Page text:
Decades from now, when we look back on all of these superhero movies, the tale of the DC Universe will likely make for the most fascinating story. With an incredible library of characters all under one roof, there is infinite potential. Potential to make films that go beyond the normal tropes of the genre. Movies take us under the sea, along with the speed force, or into the mind of its eclectic rogues gallery. Before Suicide Squad, that potential was still very much alive. Sure, Zack Snyder wildly struck out with Man Of Steel, only to return with a fascinating if utterly messy follow-up, Batman V Superman. However, the addition of Fury director David Ayer brought some hope back. Perhaps his psychologically taxing cast bonding methods and talent for intense action sequences could save the day.
Suicide Squad centers on a group of imprisoned criminals from all over the DC Universe assembled to save the world. See, archeologist June Moone (Cara Delevingne) has stumbled upon a horrible curse. A witch by the name of Enchantress has taken over her soul, using it to awaken her brother Incubus. As mean monster people do, they want to create an army and take over the world. To stop them, ruthless government agent Amanda Waller (Viola Davis) turns to the worst of the worst. Listing all of the team members is an exercise in futility, so here are the only two that matter. Most prominently, Deadshot (Will Smith) is an assassin trying to create a life for his daughter. Meanwhile, Harley Quinn (Margot Robbie), eternal love of The Joker (Jared Leto), plans to reunite with her puddin’ and sabotage the mission.
David Ayer has made such a mess of this movie that you might hear “cleanup on aisle DC” over the credits. From the get-go, the storytelling is fundamentally broken. There are so, so, so (there aren’t enough sos in the world), many characters that their introductions have to be done at lightning speed. In the first act, all of the important characters have an avalanche of footage scrunched into short montages. By the time characters like Killer Croc (Adewale Akinnuoye-Agbaje) and Boomerang (Jai Courtney) come in we’ve run out of time for even a montage. All they get is a seconds long introduction, often with a tacky music cue. Sure, we learn ‘what’ all these characters are, but we never learn ‘who’ they are. There’s no time for that, they have a mission to complete.
…and what a boring mission it is. Despite marketing itself as a story of “bad vs evil,” the film is terrified of letting these characters be themselves. After all, that just might get them an R-Rating. Instead, this flash mob of colorful characters is thrown into a generic TNT Original movie. They walk into a room, shoot and punch a bunch of Enchantress’ zombies, and then repeat. There’s very little problem solving, or teamwork involved. These characters are basically just doing their thing, but they’re all in the same room. It doesn’t help that Ayer, who gave his previous battle scenes such weight and consequence, seems utterly bored. Since human beings are only involved on one side, the enemies might as well be video game minions.
By the time the film decides to chill out and lets the characters have one scene to chat, it’s moot. Sure, there have been small interactions peppered throughout, but they haven’t meant a thing. They’re small barb fests, in which the jokes feel completely forced. It is hard to even recall one scene where they don’t remind the audience that they’re the bad guys. Why? Because if certain audience members don’t read comics, they might just forget. It’s a film that tries to stylize itself in every way that doesn’t matter. All the tunes, flashy action, and comic book imagery in the world doesn’t matter if there isn’t any camaraderie.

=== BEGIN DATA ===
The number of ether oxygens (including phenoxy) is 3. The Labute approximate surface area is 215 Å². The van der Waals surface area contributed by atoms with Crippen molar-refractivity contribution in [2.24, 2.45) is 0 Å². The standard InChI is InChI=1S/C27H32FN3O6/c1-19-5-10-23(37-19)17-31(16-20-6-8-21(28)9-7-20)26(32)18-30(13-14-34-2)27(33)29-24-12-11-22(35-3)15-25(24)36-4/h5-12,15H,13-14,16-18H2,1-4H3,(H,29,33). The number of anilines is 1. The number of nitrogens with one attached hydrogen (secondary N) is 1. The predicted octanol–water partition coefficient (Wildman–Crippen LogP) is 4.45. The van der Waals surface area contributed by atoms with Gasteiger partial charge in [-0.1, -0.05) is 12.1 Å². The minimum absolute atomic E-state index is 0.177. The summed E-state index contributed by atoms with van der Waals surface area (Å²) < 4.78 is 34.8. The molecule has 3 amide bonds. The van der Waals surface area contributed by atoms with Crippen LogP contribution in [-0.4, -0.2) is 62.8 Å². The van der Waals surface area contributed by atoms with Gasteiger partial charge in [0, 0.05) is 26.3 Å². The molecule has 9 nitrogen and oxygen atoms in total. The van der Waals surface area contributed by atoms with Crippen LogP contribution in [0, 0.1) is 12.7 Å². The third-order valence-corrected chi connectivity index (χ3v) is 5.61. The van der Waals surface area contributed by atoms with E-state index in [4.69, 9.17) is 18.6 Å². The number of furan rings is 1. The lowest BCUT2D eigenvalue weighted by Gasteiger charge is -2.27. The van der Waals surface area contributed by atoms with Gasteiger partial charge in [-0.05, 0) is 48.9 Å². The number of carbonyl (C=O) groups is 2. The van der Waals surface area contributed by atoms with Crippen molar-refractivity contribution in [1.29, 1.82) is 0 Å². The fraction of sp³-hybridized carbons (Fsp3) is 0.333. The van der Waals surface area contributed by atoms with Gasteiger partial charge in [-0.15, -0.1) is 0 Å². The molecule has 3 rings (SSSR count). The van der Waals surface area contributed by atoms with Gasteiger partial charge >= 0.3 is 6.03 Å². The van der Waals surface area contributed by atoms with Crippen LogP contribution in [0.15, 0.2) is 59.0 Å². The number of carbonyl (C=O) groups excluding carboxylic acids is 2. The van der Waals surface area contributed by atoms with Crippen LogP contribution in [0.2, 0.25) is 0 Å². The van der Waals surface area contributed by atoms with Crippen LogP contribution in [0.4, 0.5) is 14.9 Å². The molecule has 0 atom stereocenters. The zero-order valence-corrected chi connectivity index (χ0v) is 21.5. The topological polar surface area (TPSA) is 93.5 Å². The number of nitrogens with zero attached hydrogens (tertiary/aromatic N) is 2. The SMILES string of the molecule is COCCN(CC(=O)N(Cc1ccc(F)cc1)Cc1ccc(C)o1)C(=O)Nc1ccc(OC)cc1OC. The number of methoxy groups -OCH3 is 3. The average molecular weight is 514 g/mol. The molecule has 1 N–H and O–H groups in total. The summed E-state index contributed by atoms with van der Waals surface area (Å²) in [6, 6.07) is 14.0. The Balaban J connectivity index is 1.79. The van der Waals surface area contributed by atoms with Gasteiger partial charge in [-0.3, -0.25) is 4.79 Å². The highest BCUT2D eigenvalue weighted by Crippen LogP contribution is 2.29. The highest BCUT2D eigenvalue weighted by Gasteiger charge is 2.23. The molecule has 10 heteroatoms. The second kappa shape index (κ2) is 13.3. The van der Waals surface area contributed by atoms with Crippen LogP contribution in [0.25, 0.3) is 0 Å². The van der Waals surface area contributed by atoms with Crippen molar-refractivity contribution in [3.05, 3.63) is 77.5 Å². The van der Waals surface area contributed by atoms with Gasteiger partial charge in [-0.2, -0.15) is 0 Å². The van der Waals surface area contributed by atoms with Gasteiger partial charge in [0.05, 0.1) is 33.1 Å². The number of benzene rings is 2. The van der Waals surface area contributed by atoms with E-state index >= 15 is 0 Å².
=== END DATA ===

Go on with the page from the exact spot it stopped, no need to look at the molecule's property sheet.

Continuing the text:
Fortunately, anchoring this terrible material are a couple of good performances. Smith can’t help but bring charisma to Deadshot, even when given some horrible lines to read. He lands a couple of those jokes while selling us on the character’s drive to return to his family. Viola Davis lends an icy cool to Waller’s ruthless behavior. Even Jai Courtney turns out to have something to offer after all in his limited role. Sure, he’s playing a cartoon character, but he admirably throws himself into it. However, the gal who runs away with the movie is Margot Robbie. Her Harley Quinn is a bit more pulled back than classic versions but is utterly intoxicating. Sure, she’s a tragic figure, but she’s also intelligent, brutal, and venomously sexy. Hopefully, her solo movie comes to fruition so she can stop pulling dead weight.
Speaking of dead weight, there is no load more beyond this earth than Jared Leto as The Joker. It’s certainly hard to imagine Leto ever living up to the late Heath Ledger’s masterful version clown prince of crime. That said, whatever he’s come up with here certainly isn’t the way to go. Despite his atrocious on-set behavior, his take feels completely half-assed. It’s a combination of a lame impression of Ledger with a cartoon mob boss. He’s never the least bit funny, or scary. Fortunately, he’s not in the movie very much. In fact, many people aren’t in the movie very much. You’ve got folks like Joel Kinnaman’s Rick Flag and Jay Hernandez’s El Diablo who simply lack screen presence. While others such as Akinnuoye-Agbaje’s Killer Croc and Karen Fukuhara’s Katana simply have no time to do much of anything.
Beholding the Hindenburgian disaster that is Suicide Squad is hard to even process. It’s a film that hits the ground sprinting, without a story to tell. It’s a movie about a team, in which the characters hardly get to interact. However, above all, it’s just plain laborious. A generic action movie with DC villains peppered in. Insult to injury, the third act is one of the most baffling final battles ever put in a comic book film. In fact, this is the kind of film that is going to kill comic book movies.
DC has just begun.
But now you’ve gone and thrown it all away.